Are some of your evergreen plants looking brown after winter?
Winter dieback is a common problem caused by several factors, including a lack of moisture that dies out the branches or salt used on roads.
Often the affected branches can be pruned out, but Ryan Pankau, a University of Illinois Extension horticulture educator, advises that you wait a bit.
Evergreen plants respond differently to pruning based on the growth habit and needs of individual species. Certain evergreen species, such as pine and spruce, lack interior or secondary buds that will be stimulated to grow after the dead tips are pruned off.
"In these cases, I recommend waiting another month or so to be sure any dead-looking limbs are truly gone," Pankau explained. "Although needles may be entirely dead, there may be live buds on the stem that will produce new growth as the growing season progresses."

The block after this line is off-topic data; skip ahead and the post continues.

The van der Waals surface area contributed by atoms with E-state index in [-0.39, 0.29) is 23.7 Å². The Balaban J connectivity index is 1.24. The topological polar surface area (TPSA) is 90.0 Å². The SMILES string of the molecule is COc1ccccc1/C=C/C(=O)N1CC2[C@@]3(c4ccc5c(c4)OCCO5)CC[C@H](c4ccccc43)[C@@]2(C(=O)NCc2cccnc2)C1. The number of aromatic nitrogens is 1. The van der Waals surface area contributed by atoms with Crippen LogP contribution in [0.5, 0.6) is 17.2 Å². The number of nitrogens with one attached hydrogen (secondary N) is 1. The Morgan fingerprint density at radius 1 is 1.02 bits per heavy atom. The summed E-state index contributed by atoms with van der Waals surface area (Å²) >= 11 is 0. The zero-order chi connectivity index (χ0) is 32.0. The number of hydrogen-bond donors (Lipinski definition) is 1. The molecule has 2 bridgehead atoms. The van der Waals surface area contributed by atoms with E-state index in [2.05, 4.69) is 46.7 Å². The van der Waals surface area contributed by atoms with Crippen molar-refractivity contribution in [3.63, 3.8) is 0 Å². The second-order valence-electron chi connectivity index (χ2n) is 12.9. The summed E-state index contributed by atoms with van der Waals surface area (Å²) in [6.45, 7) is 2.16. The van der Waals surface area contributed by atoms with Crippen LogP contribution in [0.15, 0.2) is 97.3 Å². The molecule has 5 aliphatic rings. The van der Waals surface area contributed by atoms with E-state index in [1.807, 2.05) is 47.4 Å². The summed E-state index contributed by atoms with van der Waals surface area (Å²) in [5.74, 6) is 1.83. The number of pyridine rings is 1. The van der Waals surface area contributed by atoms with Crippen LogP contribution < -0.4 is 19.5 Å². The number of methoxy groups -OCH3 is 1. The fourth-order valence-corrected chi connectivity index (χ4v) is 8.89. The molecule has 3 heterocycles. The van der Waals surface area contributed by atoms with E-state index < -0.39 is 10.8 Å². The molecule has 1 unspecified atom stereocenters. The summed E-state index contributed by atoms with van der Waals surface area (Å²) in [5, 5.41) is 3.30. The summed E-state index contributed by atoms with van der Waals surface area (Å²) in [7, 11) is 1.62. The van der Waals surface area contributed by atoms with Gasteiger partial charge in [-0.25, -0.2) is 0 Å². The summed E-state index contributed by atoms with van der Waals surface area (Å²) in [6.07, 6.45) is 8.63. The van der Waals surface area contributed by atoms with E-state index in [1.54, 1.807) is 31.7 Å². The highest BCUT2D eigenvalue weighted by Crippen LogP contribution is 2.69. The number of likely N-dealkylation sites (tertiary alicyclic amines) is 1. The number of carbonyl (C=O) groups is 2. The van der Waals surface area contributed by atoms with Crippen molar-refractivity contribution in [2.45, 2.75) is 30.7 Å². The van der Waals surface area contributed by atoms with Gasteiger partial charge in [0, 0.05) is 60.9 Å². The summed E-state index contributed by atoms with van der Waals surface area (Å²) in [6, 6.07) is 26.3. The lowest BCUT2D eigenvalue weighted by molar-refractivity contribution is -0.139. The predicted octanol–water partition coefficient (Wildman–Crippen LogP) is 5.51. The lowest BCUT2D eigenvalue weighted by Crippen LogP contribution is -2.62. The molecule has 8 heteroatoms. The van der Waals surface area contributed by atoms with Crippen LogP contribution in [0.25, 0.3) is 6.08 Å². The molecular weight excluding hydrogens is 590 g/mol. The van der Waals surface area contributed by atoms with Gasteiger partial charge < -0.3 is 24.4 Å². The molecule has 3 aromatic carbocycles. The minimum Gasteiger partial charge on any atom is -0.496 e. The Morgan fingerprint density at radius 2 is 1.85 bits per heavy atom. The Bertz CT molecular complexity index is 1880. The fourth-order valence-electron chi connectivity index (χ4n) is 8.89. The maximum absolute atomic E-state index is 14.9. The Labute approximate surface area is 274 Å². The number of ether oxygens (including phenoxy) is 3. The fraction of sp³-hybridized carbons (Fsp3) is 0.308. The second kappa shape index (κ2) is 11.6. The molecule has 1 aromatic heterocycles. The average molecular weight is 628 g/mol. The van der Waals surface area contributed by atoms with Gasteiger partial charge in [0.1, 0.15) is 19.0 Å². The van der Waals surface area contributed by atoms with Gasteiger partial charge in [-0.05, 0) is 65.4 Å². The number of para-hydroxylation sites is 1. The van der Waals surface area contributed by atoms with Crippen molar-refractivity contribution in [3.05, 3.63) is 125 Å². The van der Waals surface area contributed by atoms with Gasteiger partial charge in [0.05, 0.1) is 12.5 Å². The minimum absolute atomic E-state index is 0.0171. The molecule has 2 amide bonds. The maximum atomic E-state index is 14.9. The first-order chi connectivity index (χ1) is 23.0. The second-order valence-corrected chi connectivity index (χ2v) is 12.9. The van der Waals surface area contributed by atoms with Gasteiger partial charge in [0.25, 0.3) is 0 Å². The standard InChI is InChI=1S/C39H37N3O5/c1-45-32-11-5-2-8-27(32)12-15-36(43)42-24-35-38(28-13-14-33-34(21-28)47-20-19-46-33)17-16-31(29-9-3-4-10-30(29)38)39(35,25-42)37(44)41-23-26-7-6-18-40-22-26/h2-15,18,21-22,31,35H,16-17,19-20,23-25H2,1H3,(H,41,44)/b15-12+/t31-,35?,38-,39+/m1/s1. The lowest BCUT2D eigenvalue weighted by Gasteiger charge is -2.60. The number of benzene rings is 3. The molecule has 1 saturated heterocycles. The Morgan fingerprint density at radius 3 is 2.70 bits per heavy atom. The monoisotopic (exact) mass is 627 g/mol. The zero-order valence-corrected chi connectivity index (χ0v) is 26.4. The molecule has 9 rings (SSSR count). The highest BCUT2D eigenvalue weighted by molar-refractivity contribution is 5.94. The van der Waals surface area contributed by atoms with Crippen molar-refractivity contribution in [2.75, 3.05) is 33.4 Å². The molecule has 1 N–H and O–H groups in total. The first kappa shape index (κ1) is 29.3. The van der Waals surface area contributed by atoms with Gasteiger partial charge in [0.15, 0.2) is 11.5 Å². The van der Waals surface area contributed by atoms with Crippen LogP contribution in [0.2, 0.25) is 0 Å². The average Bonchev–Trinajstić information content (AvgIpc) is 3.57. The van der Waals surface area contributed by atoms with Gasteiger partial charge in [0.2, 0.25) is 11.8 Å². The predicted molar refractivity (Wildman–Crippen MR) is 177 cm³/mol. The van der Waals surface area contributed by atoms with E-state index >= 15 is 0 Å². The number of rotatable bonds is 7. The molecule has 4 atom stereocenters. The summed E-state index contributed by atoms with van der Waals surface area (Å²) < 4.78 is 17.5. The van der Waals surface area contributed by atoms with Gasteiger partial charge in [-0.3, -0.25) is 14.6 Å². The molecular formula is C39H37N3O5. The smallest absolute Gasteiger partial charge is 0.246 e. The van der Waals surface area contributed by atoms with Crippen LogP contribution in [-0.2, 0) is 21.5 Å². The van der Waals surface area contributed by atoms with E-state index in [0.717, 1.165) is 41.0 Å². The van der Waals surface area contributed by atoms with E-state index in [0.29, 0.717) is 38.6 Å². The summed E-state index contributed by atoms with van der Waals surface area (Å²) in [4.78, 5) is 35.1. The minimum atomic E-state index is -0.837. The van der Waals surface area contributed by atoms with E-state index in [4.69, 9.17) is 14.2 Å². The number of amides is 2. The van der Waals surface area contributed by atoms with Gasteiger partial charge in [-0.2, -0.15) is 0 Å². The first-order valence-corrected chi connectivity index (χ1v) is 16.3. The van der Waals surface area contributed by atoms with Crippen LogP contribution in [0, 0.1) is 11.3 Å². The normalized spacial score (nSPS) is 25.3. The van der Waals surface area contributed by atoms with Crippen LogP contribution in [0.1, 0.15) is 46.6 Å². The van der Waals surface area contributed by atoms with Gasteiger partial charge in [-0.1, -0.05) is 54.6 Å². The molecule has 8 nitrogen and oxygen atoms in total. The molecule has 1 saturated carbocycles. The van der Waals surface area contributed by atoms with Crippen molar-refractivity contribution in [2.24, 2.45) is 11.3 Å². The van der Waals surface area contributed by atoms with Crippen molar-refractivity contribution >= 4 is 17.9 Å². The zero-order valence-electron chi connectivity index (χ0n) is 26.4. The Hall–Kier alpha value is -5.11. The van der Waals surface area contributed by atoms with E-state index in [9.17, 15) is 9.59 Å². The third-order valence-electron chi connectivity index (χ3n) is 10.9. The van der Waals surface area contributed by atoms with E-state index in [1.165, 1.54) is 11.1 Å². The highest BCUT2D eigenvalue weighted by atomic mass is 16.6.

To recognize damage prior to spring leaf-out, there are a few simple tests for identifying live twigs versus dead twigs. Since a twig has very thin bark, it is easily scraped away with your fingernail. "Scrape away a small section of bark and look for green coloring,” Pankau said. "Green interior bark indicates the twig is still alive.
"If you see brown or gray, consider that limb a goner. Similarly, individual buds can be removed and carefully bisected to look for green plant parts. If you can find succulent, green plant parts inside the bud, then there is still hope for that limb."
Although minor instances of winter injury can be pruned out, homeowners should still be concerned about the damage and look for ways to mitigate future winter injury. For highly exposed areas, there are a number of interesting and creative ways to block either wind or salt spray, from makeshift temporary screens to installation of permanent fences.
Consider watering plants well into late fall to be sure soil moisture is adequate going into winter. In addition, a 2- to 4-inch layer of mulch is very effective at conserving moisture and insulating the soil.
In some years, there are just no avoiding extreme winter conditions, but with additional attention during the season and follow-up in spring, your evergreens can flourish for years to come.